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All Hard Drives Will Eventually Fail

Significant data loss can raise its ugly head at any time. Sometimes, without warning, your entire collection of family photos, music and personal information could be lost. This could be the result of a hardware failure, whether electronic or mechanical or perhaps something more sinister such as a computer virus or malware.

As we continue to store an ever increasing amount of data on our devices, the impact of a hardware failure increases heightening the risk of business failure and personal crisis. 

Traditional SATA and IDE hard drive are mechanical devices containing moving parts. Unfortunately, These parts break, wear out and often need to be replaced. Just like a car, the engine or motor has a general lifespan of so many thousand miles before they require a service or otherwise fail completely. Hard drives are not maintainable by the end user as they are manufactured in an environment where the level of dust particulate is extremely low. When a hard drive fails, the only cost-effective option is to replace. 

How Do I Know My Hard Drive Is About To Fail?

1. The repetitive sound of data access.

We’ve used this method primarily on laptops and it’s quite a good indication that things aren’t as they should be. As a computer owner, you should be familiar with the sounds the hard disk makes as it access data from your hard disk. A Read/Write error or (RW error, io error (input/output) as they are sometimes called) is when the drive has trouble reading and writing to a particular section of the drive. The drive will reattempt the process over and over and this is the sound you’re looking out for. If you place your ear on the bottom of your laptop or a stethoscope if you have one, you will be able to work out that the sound you hear is repetitive and an indication that the drive is failing.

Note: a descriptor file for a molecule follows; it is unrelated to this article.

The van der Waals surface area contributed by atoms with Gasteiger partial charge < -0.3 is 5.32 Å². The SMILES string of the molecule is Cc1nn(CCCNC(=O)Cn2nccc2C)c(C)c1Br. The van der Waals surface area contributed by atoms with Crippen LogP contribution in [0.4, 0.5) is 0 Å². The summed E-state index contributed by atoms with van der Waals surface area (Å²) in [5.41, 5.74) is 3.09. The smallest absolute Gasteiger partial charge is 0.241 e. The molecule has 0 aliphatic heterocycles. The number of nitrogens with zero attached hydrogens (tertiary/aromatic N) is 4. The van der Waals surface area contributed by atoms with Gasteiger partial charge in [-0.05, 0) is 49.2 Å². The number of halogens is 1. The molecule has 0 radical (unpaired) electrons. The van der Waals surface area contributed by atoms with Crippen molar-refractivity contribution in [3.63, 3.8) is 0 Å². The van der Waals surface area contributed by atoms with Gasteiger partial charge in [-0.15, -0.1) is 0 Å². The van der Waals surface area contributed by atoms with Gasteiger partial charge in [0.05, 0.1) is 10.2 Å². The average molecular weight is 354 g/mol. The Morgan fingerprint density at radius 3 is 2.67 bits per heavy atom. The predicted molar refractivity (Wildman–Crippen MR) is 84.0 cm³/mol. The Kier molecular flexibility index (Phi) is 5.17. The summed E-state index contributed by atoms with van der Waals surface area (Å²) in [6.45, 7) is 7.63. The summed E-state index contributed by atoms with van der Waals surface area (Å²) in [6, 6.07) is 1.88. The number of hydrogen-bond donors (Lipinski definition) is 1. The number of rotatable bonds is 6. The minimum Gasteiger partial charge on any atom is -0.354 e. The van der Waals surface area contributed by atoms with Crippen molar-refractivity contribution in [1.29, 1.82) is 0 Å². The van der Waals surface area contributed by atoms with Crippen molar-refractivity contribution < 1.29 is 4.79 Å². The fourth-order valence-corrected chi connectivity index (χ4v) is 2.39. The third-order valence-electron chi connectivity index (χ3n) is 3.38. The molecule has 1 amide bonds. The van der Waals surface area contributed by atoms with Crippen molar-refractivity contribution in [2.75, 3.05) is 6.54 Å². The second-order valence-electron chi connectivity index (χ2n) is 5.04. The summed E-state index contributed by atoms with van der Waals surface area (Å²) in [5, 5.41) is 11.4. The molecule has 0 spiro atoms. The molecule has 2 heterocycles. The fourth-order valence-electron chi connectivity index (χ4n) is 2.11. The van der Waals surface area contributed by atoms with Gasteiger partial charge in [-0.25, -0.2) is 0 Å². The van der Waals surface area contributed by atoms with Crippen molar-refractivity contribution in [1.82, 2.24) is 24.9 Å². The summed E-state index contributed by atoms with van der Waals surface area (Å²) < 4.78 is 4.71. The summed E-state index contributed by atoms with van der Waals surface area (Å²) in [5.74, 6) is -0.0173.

2. Clicking Noise.

A head crash is typically where the device which reads and writes data onto the actual disk platter has malfunctioned. The clicking is the drives head moving ever so slightly backward and forwards creating a clicking sound. This happens if the mechanics are broken or damaged. Whilst your actual data remains intact, the drive head cannot retrieve it. The only option you have is to send your drive to us or another data recovery specialist. An identical drive would need to be found and the working drive head swapped over. This procedure needs to be done in a special environment with no dust particles. A single dust particle can prevent reading and writing to that area of the disk. Typically the cost of this type of service is quite expensive, in the range of £800 or $1000 upwards.

3. Squealing or Screeching Noise.

Again, the abnormal sounds mean there is physical damage or a mechanical fault and the only option is by using a data recovery specialist.

4. Computer alert of a S.M.A.R.T Failure at boot up time.

These alerts generally mean something is wrong and the most important thing you can do right now is to back up your computer. The alerts are generated from statistical information gathered from the hard drive logs such as the number of errors that occurred when reading data. If the number of errors exceeds the acceptable threshold, you will be notified and it’s time to change your hard drive or computer system before the drive dies completely.

Solid State Drives are becoming more and more popular due to the increase in system performance they provide however the price point remains significantly more expensive to its predecessor. Recovering data from a solid state drive is even more difficult despite the fact there are no moving parts. There is generally no warning that an SSD is about to fail. One day it works, the next it doesn’t. A solid-state drive is made up of capacitors and other electronic components and circuitry. Electricity generates heat and this along with other factors, once again limits the lifespan of such technology. A solid-state drive is expected to last around 10 years however they do degrade over this time. Just like a rechargeable battery has so many recharges printed on the packaging, the solid state has a theoretical maximum number of reads and writes. This is why you should never attempt to perform a defrag on your SSD as it would eventually have a detrimental effect on its lifespan.

Recently, the development of “ransom-ware” has meant that many of us have been affected by hard drives being totally encrypted by a “secret key” which renders data useless unless of course, you stump a significant amount of cash, usually in the form of bitcoin to retrieve the decryption key from the hacker and this doesn’t always work. A virus removal service would not undo the damage caused by such sophisticated malware. 

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